Defense

December 6, 2017
 

Army secretary commits to building a more lethal, agile force during visit to NTC

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Codi Kozacek
Fort Irwin, Calif.

Secretary of the Army Mark T. Esper speaks with Col. Wilson R. Rutherford IV, commander, 1st Armored Brigade Combat Team, 1st Cavalry Division about the unit’s experience at the National Training Center, Dec. 1, 2017.

Secretary of the Army Dr. Mark T. Esper underscored his commitment to building an even more agile, lethal and technologically advanced combat force during a visit to the National Training Center Dec. 1, 2017.

Just two weeks after his confirmation as the Army’s top Civilian leader, Esper traveled to NTC to observe firsthand how units prepare for battle. Enhancing Army readiness is a top priority for the secretary, and NTC is a key component of that effort. The training center is the proving ground for the Army’s Brigade Combat Teams, where units face the toughest, most realistic combat scenarios at a scale unparalleled by any other environment.

“It’s a privilege for me to come and spend time out here at NTC,” Esper told infantry Soldiers from the 1st Armored Brigade Combat Team, 1st Cavalry Division out of Fort Hood, Texas, which was finishing a training rotation at NTC. “There’s a high-end fight out their waiting for us. This is where we’re going to learn.”

During his visit, the secretary met with commanders and Soldiers to discuss initiatives to grow the mission capability and combat power of Army forces.

One area of focus, he said, is streamlining training tasks so units can dedicate all their time and energy to honing mission-essential skills and maneuvers. That includes eliminating extraneous, irrelevant training and transitioning classroom instruction, as much as possible, into mission-oriented exercises.

Another line of effort is ensuring units receive the resources necessary to widen the United States’ advantage over its adversaries. That effort starts with high-quality personnel, and Esper reiterated that the Army will continue to enforce the most rigorous standards for recruits. He also emphasized the need to get modernized equipment and the latest technology into the hands of Soldiers more quickly, and to ensure that Soldiers have the training and experience to be able to operate and maintain that equipment at the highest level.

Secretary of the Army Mark T. Esper engages with Soldiers of the 1st Armored Brigade Combat Team, 1st Cavalry Division during their training rotation at the National Training Center, Fort Irwin, Calif., Dec. 1, 2017.

The end goal is building a force that can deploy anywhere in the world and win the toughest fights against the most advanced adversaries. That’s where the complex scenarios replicated at NTC come into play.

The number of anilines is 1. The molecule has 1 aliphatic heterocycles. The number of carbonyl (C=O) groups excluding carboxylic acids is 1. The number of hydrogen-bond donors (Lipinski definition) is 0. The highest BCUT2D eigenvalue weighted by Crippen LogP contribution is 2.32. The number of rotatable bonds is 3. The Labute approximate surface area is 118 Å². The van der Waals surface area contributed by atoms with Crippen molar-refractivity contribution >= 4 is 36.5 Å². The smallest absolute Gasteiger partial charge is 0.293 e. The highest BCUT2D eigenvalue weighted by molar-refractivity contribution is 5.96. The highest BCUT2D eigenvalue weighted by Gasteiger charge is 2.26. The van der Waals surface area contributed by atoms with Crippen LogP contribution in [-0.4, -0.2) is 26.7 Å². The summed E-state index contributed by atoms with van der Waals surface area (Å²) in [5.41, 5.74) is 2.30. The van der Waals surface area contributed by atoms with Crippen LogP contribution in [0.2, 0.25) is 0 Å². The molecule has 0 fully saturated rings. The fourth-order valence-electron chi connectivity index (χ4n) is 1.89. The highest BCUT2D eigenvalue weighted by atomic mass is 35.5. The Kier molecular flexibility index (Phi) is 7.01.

While its mountainous Mojave Desert landscape evokes the battlefields of Central Asia, NTC is constantly innovating to simulate the latest emerging threats across the globe — from drone attacks, to contested air superiority, to cyber and electronic warfare that disrupts communications.

Those threats are added on top of all the other challenges units must confront. Each NTC rotation is designed to encompass the entire spectrum of combat. Among the obstacles units face are a free-thinking, peer-level opposing force, chemical weapon attacks, insurgent and criminal forces, logistical problems, and a suite of ethical dilemmas and distractions presented by civilian role players.

“If you really want a unit to be ready, you have to train at this level and this tempo,” said Brig. Gen. Jeff Broadwater, commander of NTC and Fort Irwin.

During his visit to the National Training Center Dec. 1, 2017, Secretary of the Army Mark T. Esper heard firsthand from Soldiers about their training experiences.

The strain of an NTC rotation reveals valuable lessons about which tactics, and which technologies, work under real-world combat conditions. Esper discussed these insights with NTC leadership, as well as with commanders and Soldiers from the current rotational unit. He reaffirmed his dedication to modernizing the Army’s technology to give U.S. forces an edge over the most sophisticated opponents.

Yet even with technological advances, Esper said the Army must remain committed to the mastery of basic warfighting skills, such as reading terrain and navigating without the aid of electronic systems. His sentiment was echoed by NTC leaders, who said the ability to think creatively and implement simple solutions to problems remains the strength of the most successful Brigade Combat Teams.

“We always tell units, there’s no secret sauce, no secret recipe,” said Col. Christopher Norrie, commander of Operations Group. “It’s all about getting the fundamentals right.”




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